Be wise when cashing in rewards points
Not all rewards carry the same value
By Randy Petersen
Dear Cashing In,
I was trying to cash in some credit card rewards from my Wells Fargo account the other day. I noticed that if I chose a gift card that was affiliated with a specific company, the award was cheaper (5,000 points for a $50 Home Depot card, for example) than if I picked a Visa or MasterCard open-end gift card (5,500 points for a $50 Visa card). Why would the bank charge me more for that type of gift card than for a retail gift card? -- Jim
You have a sharp eye! It's cardholders like you who will reap the most out of rewards programs by understanding that awards' values are variable.
To answer your question, you need to look at redeeming rewards with an eye on the retailer's and the card issuer's bottom lines. It's relatively simple. The Home Depot gift card can be acquired from The Home Depot for a discount. Wells Fargo does not actually pay the full $50 to The Home Depot for the gift cards it provides to its customers.
The Home Depot knows that as a single destination gift card, it will likely be getting new money from anyone who redeems that gift card. In their research, they know that if you take that gift card to The Home Depot, the chances are you'll spend more than just $50.
Plus, there is a significant amount of what is called "spoilage" or "breakage" from these types of gift cards -- they are lost or the shopper just uses part of it and then forgets about it for years. Meanwhile, The Home Depot enjoys having that gift card money in the bank, earning interest, hoping that you'll never use it. So, it's a good business decision for The Home Depot to offer these gift cards as rewards to programs such as Wells Fargo at some sort of discount.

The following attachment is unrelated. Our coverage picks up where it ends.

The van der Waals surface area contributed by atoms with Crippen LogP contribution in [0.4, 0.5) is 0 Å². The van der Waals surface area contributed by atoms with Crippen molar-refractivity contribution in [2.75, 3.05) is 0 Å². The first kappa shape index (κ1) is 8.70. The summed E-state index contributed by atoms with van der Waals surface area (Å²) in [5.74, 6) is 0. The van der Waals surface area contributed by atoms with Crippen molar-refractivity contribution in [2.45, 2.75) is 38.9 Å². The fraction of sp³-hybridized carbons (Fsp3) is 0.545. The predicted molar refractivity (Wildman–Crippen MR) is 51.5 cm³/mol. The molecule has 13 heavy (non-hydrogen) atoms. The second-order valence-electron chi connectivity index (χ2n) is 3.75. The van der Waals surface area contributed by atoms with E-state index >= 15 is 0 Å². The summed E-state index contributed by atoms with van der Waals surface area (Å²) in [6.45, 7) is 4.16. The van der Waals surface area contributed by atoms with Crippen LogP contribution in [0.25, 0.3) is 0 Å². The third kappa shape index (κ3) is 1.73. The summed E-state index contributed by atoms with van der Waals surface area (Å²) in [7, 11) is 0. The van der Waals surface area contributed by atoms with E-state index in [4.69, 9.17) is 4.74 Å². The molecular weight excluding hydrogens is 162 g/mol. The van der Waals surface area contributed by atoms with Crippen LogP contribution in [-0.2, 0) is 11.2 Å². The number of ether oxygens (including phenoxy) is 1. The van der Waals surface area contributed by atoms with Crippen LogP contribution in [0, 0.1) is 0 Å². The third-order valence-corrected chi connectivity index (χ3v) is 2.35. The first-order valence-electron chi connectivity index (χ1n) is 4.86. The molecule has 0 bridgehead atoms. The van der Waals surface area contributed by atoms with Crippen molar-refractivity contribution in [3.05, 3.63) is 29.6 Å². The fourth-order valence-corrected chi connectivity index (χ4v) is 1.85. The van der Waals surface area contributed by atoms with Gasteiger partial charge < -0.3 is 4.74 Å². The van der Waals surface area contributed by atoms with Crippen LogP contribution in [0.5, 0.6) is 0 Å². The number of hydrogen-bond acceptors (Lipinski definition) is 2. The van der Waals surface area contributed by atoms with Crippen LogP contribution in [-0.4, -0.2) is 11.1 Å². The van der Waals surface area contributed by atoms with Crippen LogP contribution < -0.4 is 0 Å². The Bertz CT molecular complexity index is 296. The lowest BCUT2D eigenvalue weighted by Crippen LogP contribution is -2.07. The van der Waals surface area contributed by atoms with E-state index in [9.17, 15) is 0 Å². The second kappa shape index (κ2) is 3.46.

|Credit card videos|
For more on this topic, check out this video:
Now, let's switch gears. A MasterCard or Visa really has no spoilage. Research shows that the member will actually use this general purpose gift card to its full value, and unlike The Home Depot, all Wells Fargo can hope to get is any part of the $50 value of the card that you don't spend. The point being ... you can never discount cash! Hence, the extra points it costs you to redeem a general purpose card.
That's why in almost any rewards program -- not just Wells Fargo -- you'll find these very subtle differences in redemption value. Be a wise member and look for these differences to increase the value of your points, your miles and your credits with any loyalty or other rewards program with which you are a member.
I hope this helps explain this difference, and again, congrats on being our "eagle-eye" rewards program redeemer of the day.
See related: Do you lose your miles if you cancel your rewards card?, Canceled flight? Want your miles back? Good luck!, Multi-airlines cards versus single-airline cards, Comparing value of cash back cards versus rewards, Determining value of rewards redemption
Meet CreditCards.com's reader Q&A expertsVexed by a personal finance problem? CreditCards.com's Q&A experts answer questions from readers every weekday. Ask a question, or click on any expert to see their previous answers.
Published: July 28, 2009
- Weighing rewards cards in aftermath of airline changes – With airlines overhauling their frequent flier programs, we run some numbers to help you evaluate which card makes more sense for you ...
- IRS won't care if you buy gift cards with reward points – Even if you get a "cash back" reward card that you spend like cash, it's not considered income, so shop away! ...
- How to react when your reward program changes – Travel points and miles tend to lose value over time. Here's how you can guard against that trend ...